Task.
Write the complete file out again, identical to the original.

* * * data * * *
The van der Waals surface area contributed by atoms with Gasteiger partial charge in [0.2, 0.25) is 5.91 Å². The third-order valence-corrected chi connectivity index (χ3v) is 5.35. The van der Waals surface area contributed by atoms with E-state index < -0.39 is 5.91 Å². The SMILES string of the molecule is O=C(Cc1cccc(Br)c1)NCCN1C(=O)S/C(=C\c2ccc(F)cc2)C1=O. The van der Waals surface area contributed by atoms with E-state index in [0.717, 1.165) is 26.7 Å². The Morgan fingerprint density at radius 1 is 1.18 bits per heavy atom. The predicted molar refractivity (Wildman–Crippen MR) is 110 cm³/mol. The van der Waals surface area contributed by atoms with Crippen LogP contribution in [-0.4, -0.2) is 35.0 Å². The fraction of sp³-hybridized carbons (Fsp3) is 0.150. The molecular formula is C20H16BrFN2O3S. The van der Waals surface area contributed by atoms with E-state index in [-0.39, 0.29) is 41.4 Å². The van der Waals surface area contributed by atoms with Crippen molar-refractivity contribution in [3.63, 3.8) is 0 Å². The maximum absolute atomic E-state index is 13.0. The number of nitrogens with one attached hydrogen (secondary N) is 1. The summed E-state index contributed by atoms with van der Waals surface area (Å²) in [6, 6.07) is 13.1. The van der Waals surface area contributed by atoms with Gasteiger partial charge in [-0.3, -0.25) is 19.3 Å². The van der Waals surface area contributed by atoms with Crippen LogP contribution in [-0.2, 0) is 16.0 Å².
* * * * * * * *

The van der Waals surface area contributed by atoms with Gasteiger partial charge in [0.2, 0.25) is 5.91 Å². The third-order valence-corrected chi connectivity index (χ3v) is 5.35. The van der Waals surface area contributed by atoms with E-state index < -0.39 is 5.91 Å². The SMILES string of the molecule is O=C(Cc1cccc(Br)c1)NCCN1C(=O)S/C(=C\c2ccc(F)cc2)C1=O. The van der Waals surface area contributed by atoms with E-state index in [0.717, 1.165) is 26.7 Å². The Morgan fingerprint density at radius 1 is 1.18 bits per heavy atom. The predicted molar refractivity (Wildman–Crippen MR) is 110 cm³/mol. The van der Waals surface area contributed by atoms with Crippen LogP contribution in [-0.4, -0.2) is 35.0 Å². The fraction of sp³-hybridized carbons (Fsp3) is 0.150. The molecular formula is C20H16BrFN2O3S. The van der Waals surface area contributed by atoms with E-state index in [-0.39, 0.29) is 41.4 Å². The van der Waals surface area contributed by atoms with Crippen molar-refractivity contribution in [3.63, 3.8) is 0 Å². The maximum absolute atomic E-state index is 13.0. The number of nitrogens with one attached hydrogen (secondary N) is 1. The summed E-state index contributed by atoms with van der Waals surface area (Å²) in [6, 6.07) is 13.1. The van der Waals surface area contributed by atoms with Gasteiger partial charge in [-0.3, -0.25) is 19.3 Å². The van der Waals surface area contributed by atoms with Crippen LogP contribution in [-0.2, 0) is 16.0 Å².